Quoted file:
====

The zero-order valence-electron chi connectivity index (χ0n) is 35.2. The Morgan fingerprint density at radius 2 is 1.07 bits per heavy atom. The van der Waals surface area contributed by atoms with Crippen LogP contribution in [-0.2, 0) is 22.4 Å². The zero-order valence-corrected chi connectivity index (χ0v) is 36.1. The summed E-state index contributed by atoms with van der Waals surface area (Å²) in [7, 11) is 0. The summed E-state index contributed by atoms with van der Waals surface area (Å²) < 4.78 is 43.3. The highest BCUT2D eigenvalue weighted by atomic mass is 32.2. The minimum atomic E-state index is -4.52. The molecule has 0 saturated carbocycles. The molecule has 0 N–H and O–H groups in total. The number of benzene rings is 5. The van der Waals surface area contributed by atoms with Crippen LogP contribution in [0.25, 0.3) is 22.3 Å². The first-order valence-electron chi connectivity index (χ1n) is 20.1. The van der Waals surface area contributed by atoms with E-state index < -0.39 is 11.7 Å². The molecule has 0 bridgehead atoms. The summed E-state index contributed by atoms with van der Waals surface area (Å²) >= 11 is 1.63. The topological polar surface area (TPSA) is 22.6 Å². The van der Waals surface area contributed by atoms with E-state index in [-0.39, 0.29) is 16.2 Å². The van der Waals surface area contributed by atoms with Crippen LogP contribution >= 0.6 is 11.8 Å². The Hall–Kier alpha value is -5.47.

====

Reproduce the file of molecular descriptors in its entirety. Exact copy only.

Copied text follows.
The zero-order valence-electron chi connectivity index (χ0n) is 35.2. The Morgan fingerprint density at radius 2 is 1.07 bits per heavy atom. The van der Waals surface area contributed by atoms with Crippen LogP contribution in [-0.2, 0) is 22.4 Å². The zero-order valence-corrected chi connectivity index (χ0v) is 36.1. The summed E-state index contributed by atoms with van der Waals surface area (Å²) in [7, 11) is 0. The summed E-state index contributed by atoms with van der Waals surface area (Å²) < 4.78 is 43.3. The highest BCUT2D eigenvalue weighted by atomic mass is 32.2. The minimum atomic E-state index is -4.52. The molecule has 0 saturated carbocycles. The molecule has 0 N–H and O–H groups in total. The number of benzene rings is 5. The van der Waals surface area contributed by atoms with Crippen LogP contribution in [0.25, 0.3) is 22.3 Å². The first-order valence-electron chi connectivity index (χ1n) is 20.1. The van der Waals surface area contributed by atoms with E-state index < -0.39 is 11.7 Å². The molecule has 0 bridgehead atoms. The summed E-state index contributed by atoms with van der Waals surface area (Å²) >= 11 is 1.63. The topological polar surface area (TPSA) is 22.6 Å². The van der Waals surface area contributed by atoms with E-state index in [-0.39, 0.29) is 16.2 Å². The van der Waals surface area contributed by atoms with Crippen LogP contribution >= 0.6 is 11.8 Å². The Hall–Kier alpha value is -5.47.